Geography Canada occupies a major northern portion of North America, sharing land borders with the contiguous United States to the south and the U.S. state of Alaska to the northwest, stretching from the Atlantic Ocean in the east to the Pacific Ocean in the west; to the north lies the Arctic Ocean. By total area (including its waters), Canada is the second largest country in the worldafter Russiaand largest on the continent. By land area, it ranks second. The population density, 3.5 inhabitants per square kilometre (9.1/sq mi), is among the lowest in the world
The Great Lakes are a collection of freshwater lakes located in eastern North America, on the Canada – United States border. Consisting of Lakes Superior, Michigan, Huron, Erie, and Ontario, they form the largest group of freshwater lakes on Earth.
History First Nation and Inuit traditions maintain that indigenous people have resided on their lands since the beginning of time, while archaeological studies support a human presence in the northern Yukon from 26,500 years ago, and in southern Ontario from 9,500 years ago. Europeans first arrived when the Vikings settled briefly at L'Anse aux Meadows around AD 1000; following the failure of that colony, there was no further attempt at North American exploration until 1497, when John Cabot explored Canada's Atlantic coast for England, followed by Jacques Cartier in 1534 for France.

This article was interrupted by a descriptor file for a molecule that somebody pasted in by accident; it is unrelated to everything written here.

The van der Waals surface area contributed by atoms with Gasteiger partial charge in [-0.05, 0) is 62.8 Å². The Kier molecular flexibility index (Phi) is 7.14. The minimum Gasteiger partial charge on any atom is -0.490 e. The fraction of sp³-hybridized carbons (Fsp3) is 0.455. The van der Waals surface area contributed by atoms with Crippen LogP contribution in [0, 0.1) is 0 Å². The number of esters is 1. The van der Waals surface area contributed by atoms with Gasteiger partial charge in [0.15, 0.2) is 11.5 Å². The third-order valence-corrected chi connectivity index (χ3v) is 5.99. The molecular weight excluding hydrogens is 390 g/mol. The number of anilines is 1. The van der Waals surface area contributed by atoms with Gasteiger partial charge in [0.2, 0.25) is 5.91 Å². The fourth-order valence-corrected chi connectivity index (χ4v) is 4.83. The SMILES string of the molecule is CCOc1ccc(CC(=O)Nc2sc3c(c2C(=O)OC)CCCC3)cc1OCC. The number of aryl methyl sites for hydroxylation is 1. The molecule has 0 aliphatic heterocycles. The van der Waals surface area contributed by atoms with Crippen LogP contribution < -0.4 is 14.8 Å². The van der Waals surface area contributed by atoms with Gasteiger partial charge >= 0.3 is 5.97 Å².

Name of Canada The name Canada comes from a St. Lawrence Iroquoian word, kanata, meaning "village" or "settlement". In 1535, indigenous inhabitants of the present-day Quebec City region used the word to direct French explorer Jacques Cartier towards the village of Stadacona. Cartier later used the word Canada to refer not only to that particular village, but also the entire area subject to Donnacona (the chief at Stadacona); by 1545, European books and maps had begun referring to this region as Canada.
History The English established fishing outposts in Newfoundland around 1610 and colonized the Thirteen Colonies to the south. A series of four Intercolonial Wars erupted between 1689 and Mainland Nova Scotia came under British rule with the Treaty of Utrecht (1713); the Treaty of Paris (1763) ceded Canada and most of New France to Britain following the Seven Years' War.